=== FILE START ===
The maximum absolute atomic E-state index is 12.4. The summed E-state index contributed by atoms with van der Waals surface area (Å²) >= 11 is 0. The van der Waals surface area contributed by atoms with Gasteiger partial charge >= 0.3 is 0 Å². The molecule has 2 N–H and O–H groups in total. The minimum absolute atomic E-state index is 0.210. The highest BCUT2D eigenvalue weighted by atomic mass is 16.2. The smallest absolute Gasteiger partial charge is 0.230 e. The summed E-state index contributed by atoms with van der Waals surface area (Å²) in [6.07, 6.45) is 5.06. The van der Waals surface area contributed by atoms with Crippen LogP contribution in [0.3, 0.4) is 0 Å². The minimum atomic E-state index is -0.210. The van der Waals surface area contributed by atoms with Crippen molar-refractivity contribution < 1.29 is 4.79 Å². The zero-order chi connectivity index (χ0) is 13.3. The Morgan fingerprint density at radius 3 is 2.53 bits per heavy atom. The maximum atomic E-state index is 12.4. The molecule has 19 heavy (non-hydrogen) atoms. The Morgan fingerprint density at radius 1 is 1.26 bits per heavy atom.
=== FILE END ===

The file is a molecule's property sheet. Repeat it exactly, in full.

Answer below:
The maximum absolute atomic E-state index is 12.4. The summed E-state index contributed by atoms with van der Waals surface area (Å²) >= 11 is 0. The van der Waals surface area contributed by atoms with Gasteiger partial charge >= 0.3 is 0 Å². The molecule has 2 N–H and O–H groups in total. The minimum absolute atomic E-state index is 0.210. The highest BCUT2D eigenvalue weighted by atomic mass is 16.2. The smallest absolute Gasteiger partial charge is 0.230 e. The summed E-state index contributed by atoms with van der Waals surface area (Å²) in [6.07, 6.45) is 5.06. The van der Waals surface area contributed by atoms with Crippen LogP contribution in [0.3, 0.4) is 0 Å². The minimum atomic E-state index is -0.210. The van der Waals surface area contributed by atoms with Crippen molar-refractivity contribution < 1.29 is 4.79 Å². The zero-order chi connectivity index (χ0) is 13.3. The Morgan fingerprint density at radius 3 is 2.53 bits per heavy atom. The maximum atomic E-state index is 12.4. The molecule has 19 heavy (non-hydrogen) atoms. The Morgan fingerprint density at radius 1 is 1.26 bits per heavy atom.